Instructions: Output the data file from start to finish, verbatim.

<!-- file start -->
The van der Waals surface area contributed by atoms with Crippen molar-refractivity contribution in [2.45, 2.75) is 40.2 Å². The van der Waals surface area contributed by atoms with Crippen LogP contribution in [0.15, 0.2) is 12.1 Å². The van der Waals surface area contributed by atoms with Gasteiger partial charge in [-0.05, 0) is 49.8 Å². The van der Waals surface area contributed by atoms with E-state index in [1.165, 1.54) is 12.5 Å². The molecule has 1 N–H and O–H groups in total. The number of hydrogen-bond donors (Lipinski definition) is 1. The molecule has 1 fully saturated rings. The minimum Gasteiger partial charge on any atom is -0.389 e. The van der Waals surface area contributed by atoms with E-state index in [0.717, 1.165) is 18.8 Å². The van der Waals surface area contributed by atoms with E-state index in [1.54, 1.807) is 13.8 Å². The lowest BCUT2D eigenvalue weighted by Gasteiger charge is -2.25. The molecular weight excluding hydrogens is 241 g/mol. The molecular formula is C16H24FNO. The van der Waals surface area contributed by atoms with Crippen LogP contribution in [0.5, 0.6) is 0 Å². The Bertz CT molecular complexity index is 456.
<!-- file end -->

The van der Waals surface area contributed by atoms with Crippen molar-refractivity contribution in [2.45, 2.75) is 40.2 Å². The van der Waals surface area contributed by atoms with Crippen LogP contribution in [0.15, 0.2) is 12.1 Å². The van der Waals surface area contributed by atoms with Gasteiger partial charge in [-0.05, 0) is 49.8 Å². The van der Waals surface area contributed by atoms with E-state index in [1.165, 1.54) is 12.5 Å². The molecule has 1 N–H and O–H groups in total. The number of hydrogen-bond donors (Lipinski definition) is 1. The molecule has 1 fully saturated rings. The minimum Gasteiger partial charge on any atom is -0.389 e. The van der Waals surface area contributed by atoms with E-state index in [0.717, 1.165) is 18.8 Å². The van der Waals surface area contributed by atoms with E-state index in [1.54, 1.807) is 13.8 Å². The lowest BCUT2D eigenvalue weighted by Gasteiger charge is -2.25. The molecular weight excluding hydrogens is 241 g/mol. The molecular formula is C16H24FNO. The van der Waals surface area contributed by atoms with Crippen LogP contribution in [0.5, 0.6) is 0 Å². The Bertz CT molecular complexity index is 456.